CHE, pronounced ‘Tsjee’ because it resembles Cray, is a computer from the early 1980s.
The Computer Hobbyclub Eindhoven was an initiative of employees of the Philips NatLab to tinker with computers and whatever these people did in their private time. They used a MOS 6502 and a whopping 64K memory. Because of the planned expansions, making it compatible with an Apple II was a logical choice. The CHE-1 was born.
People could become a member of the Computer Hobbyclub Eindhoven after which they could purchase a building kit. The club had a monthly magazine (De Tsjee) where new hardware was developed, but also software and support was offered.
Extensions such as a printer card, serial card, floppy controller, RGB cards and even RAM cards were conceived and made. To avoid problems there was officially no firmware in the ROM, although in practice the firmware of an Apple II accidentally got into the chip.
The CHE could also be purchased in a case such as is present in the museum. On the front is the word CACHE, pronounced in Dutch this is a corruption of the word Kastje (=little cabinet). The same was done with the keyboard, TOUCHE or Toetsje (=little key).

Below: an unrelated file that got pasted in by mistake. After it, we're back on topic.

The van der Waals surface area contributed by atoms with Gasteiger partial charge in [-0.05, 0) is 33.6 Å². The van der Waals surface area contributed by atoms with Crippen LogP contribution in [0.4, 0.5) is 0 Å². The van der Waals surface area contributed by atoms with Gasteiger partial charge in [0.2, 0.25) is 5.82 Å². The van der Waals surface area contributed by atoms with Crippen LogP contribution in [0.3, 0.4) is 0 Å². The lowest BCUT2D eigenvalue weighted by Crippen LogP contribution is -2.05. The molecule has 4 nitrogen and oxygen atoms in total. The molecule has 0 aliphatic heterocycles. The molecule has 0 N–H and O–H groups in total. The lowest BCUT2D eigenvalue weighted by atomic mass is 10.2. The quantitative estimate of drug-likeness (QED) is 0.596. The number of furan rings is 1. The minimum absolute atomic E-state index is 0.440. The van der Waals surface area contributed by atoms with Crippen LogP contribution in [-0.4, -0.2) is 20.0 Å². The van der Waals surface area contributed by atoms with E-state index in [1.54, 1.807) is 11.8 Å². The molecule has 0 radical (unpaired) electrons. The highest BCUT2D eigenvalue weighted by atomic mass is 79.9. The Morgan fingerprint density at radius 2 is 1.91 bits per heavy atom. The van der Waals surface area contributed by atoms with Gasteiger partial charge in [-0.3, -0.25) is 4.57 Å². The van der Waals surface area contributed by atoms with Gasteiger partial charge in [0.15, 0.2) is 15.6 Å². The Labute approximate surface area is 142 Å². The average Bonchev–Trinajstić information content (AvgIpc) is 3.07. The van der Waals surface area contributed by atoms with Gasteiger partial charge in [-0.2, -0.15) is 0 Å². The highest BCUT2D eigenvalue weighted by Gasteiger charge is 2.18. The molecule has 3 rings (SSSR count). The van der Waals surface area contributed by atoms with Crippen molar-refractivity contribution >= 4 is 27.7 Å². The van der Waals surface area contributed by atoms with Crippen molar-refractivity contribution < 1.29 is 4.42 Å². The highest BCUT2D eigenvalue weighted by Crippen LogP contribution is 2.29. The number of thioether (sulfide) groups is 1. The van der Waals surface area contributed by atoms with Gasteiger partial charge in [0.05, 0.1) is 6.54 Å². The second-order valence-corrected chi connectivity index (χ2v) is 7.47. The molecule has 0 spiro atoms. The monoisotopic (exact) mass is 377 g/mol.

As far as is known, only 1 real CHE has been developed and modifications have been applied on this. For example, compared to an Apple II, the CHE-1 could use 64K memory and CP/M could also be used via a Z80 card.
The CHE-1 could also store data up to 640 kByte through modifications (instead of 160 for the Apple II) and a special operating system was written for this. System CHEAP or CHE DOS.
A real hobby computer. Since there was no major company behind the development, the CHE-1 computer was discontinued after an outage of users due to other computer interests.
Around 1,300 mainboards have been sold.